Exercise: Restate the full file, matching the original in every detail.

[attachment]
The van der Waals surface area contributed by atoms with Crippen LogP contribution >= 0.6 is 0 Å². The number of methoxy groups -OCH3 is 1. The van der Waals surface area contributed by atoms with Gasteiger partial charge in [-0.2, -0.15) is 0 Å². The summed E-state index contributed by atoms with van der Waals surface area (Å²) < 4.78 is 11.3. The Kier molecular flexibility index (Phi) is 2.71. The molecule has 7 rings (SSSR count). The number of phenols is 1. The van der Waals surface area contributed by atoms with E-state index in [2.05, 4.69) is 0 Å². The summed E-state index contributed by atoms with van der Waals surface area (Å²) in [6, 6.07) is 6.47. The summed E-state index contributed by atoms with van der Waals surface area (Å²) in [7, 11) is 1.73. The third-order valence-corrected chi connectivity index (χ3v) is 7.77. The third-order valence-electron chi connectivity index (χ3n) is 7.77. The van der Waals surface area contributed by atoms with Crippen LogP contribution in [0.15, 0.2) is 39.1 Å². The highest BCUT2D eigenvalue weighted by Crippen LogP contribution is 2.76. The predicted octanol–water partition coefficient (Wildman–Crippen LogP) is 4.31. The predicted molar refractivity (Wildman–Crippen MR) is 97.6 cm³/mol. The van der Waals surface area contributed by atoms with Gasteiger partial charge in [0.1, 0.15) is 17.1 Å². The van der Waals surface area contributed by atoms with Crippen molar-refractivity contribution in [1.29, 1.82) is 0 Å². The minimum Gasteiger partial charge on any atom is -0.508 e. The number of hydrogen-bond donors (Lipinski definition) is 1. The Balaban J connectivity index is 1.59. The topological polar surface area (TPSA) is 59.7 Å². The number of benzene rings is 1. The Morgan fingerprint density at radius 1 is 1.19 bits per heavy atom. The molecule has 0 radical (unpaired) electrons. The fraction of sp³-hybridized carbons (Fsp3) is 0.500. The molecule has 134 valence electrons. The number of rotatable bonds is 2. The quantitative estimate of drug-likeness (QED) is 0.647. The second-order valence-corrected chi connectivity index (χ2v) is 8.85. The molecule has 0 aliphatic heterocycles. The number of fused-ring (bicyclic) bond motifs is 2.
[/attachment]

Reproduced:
The van der Waals surface area contributed by atoms with Crippen LogP contribution >= 0.6 is 0 Å². The number of methoxy groups -OCH3 is 1. The van der Waals surface area contributed by atoms with Gasteiger partial charge in [-0.2, -0.15) is 0 Å². The summed E-state index contributed by atoms with van der Waals surface area (Å²) < 4.78 is 11.3. The Kier molecular flexibility index (Phi) is 2.71. The molecule has 7 rings (SSSR count). The number of phenols is 1. The van der Waals surface area contributed by atoms with E-state index in [2.05, 4.69) is 0 Å². The summed E-state index contributed by atoms with van der Waals surface area (Å²) in [6, 6.07) is 6.47. The summed E-state index contributed by atoms with van der Waals surface area (Å²) in [7, 11) is 1.73. The third-order valence-corrected chi connectivity index (χ3v) is 7.77. The third-order valence-electron chi connectivity index (χ3n) is 7.77. The van der Waals surface area contributed by atoms with Crippen LogP contribution in [0.15, 0.2) is 39.1 Å². The highest BCUT2D eigenvalue weighted by Crippen LogP contribution is 2.76. The predicted octanol–water partition coefficient (Wildman–Crippen LogP) is 4.31. The predicted molar refractivity (Wildman–Crippen MR) is 97.6 cm³/mol. The van der Waals surface area contributed by atoms with Gasteiger partial charge in [0.1, 0.15) is 17.1 Å². The van der Waals surface area contributed by atoms with Crippen molar-refractivity contribution in [1.29, 1.82) is 0 Å². The minimum Gasteiger partial charge on any atom is -0.508 e. The number of hydrogen-bond donors (Lipinski definition) is 1. The Balaban J connectivity index is 1.59. The topological polar surface area (TPSA) is 59.7 Å². The number of benzene rings is 1. The Morgan fingerprint density at radius 1 is 1.19 bits per heavy atom. The molecule has 0 radical (unpaired) electrons. The fraction of sp³-hybridized carbons (Fsp3) is 0.500. The molecule has 134 valence electrons. The number of rotatable bonds is 2. The quantitative estimate of drug-likeness (QED) is 0.647. The second-order valence-corrected chi connectivity index (χ2v) is 8.85. The molecule has 0 aliphatic heterocycles. The number of fused-ring (bicyclic) bond motifs is 2.